Within our theme we will be celebrating three extraordinary aspects of our wonderful state of South Australia:
Adelaide as a National Park City
The international National Park City Foundation awarded Adelaide National Park City status in 2021. This made Adelaide the first city in Australia and second in the world (after London) to receive the honour.
Adelaide becoming a National Park City is the beginning of a journey to improve city life through everyday actions to enjoy connecting with nature and each other.
Adelaide has been consistently rated as one of the world’s most liveable cities, with amazing food and wine, clean coastlines, beautiful hills, iconic wildlife, as well as national and conservation parks, and local reserves.
Our nature is special and unique, and we already have 30% green space, and diverse wildlife from 1,080 native plant species and 281 native species of birds to 60 native fish species and 47 native mammal species, plus more than 58 species of reptiles.
We also have a community with a love of nature. We know that 95% of Adelaide residents only need to travel around 400 metres to connect with an open, green area.
South Australia as the centre of Australia’s space industry
Home to the Australian Space Agency and over 100 space-related organisations, South Australia is the undisputed national centre of Australia’s space industry.
The Agency is the centrepiece of Adelaide’s new innovation neighbourhood, Lot Fourteen. Lot Fourteen is Australia’s first creation and innovation hub, and is being designed and curated for future thinkers, researchers, entrepreneurs and seasoned business leaders to search and discover together.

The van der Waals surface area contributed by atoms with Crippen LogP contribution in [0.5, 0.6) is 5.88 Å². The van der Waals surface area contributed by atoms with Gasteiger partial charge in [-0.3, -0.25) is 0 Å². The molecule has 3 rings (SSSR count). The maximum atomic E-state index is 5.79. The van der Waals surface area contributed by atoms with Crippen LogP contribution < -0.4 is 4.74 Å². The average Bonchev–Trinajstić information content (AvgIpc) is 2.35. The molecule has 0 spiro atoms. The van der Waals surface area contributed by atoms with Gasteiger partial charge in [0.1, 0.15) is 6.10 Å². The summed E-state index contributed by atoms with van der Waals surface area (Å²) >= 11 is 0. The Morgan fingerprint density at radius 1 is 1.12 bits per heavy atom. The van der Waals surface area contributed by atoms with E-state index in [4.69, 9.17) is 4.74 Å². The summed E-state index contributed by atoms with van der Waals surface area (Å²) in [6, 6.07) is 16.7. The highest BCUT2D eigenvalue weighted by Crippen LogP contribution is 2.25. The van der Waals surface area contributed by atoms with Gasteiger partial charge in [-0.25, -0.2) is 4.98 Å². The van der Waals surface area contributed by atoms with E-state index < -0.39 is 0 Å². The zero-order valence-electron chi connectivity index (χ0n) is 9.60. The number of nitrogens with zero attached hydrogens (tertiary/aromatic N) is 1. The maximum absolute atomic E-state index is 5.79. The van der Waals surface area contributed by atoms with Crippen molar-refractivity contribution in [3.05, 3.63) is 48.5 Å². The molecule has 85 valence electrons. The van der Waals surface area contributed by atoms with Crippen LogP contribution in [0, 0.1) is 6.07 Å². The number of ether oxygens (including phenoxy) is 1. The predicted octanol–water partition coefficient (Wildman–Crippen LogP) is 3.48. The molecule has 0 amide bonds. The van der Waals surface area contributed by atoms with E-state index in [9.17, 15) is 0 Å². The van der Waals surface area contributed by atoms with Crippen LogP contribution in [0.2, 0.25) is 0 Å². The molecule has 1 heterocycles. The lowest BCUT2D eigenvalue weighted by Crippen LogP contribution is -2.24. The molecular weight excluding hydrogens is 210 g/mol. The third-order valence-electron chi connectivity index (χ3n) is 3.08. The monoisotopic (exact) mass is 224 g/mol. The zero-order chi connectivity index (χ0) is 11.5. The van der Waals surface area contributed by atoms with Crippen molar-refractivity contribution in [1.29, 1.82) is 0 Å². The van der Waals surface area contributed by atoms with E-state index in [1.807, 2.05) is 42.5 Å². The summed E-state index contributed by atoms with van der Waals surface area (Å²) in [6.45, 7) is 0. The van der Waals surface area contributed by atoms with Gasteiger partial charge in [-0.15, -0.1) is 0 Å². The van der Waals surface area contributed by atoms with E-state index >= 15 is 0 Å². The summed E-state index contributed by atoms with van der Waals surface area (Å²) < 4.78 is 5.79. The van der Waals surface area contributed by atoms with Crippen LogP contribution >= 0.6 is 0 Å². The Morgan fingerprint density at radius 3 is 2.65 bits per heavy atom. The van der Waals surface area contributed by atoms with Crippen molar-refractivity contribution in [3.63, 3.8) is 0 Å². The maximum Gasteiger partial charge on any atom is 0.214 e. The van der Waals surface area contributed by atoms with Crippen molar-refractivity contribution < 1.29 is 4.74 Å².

Lot Fourteen houses a fascinating mix of some of the world’s fastest growing industries, such as artificial intelligence, cyber security, robotics, defence and space technologies, media and creative industries and more.
South Australia as a great outdoor museum!
South Australia’s Flinders Ranges has been nominated for UNESCO world heritage status.
Home to significant fossil deposits, the region was dubbed “one great outdoor museum” by 20th century explorer and geologist Douglas Mawson.
550 million years in the making, the fossils of Nilpena are the world’s single greatest record of the Ediacaran era, delivering insights into the origins of first animal life on our planet.
“There are places that have parts of the story, and there are places with phenomenal fossils, but the Flinders has this complete packaging that is really accessible. We can go back in time and see how life unfolded. The record is unparalleled,” (Professor and palaeontologist Prof Mary Droser from the University of Southern California.)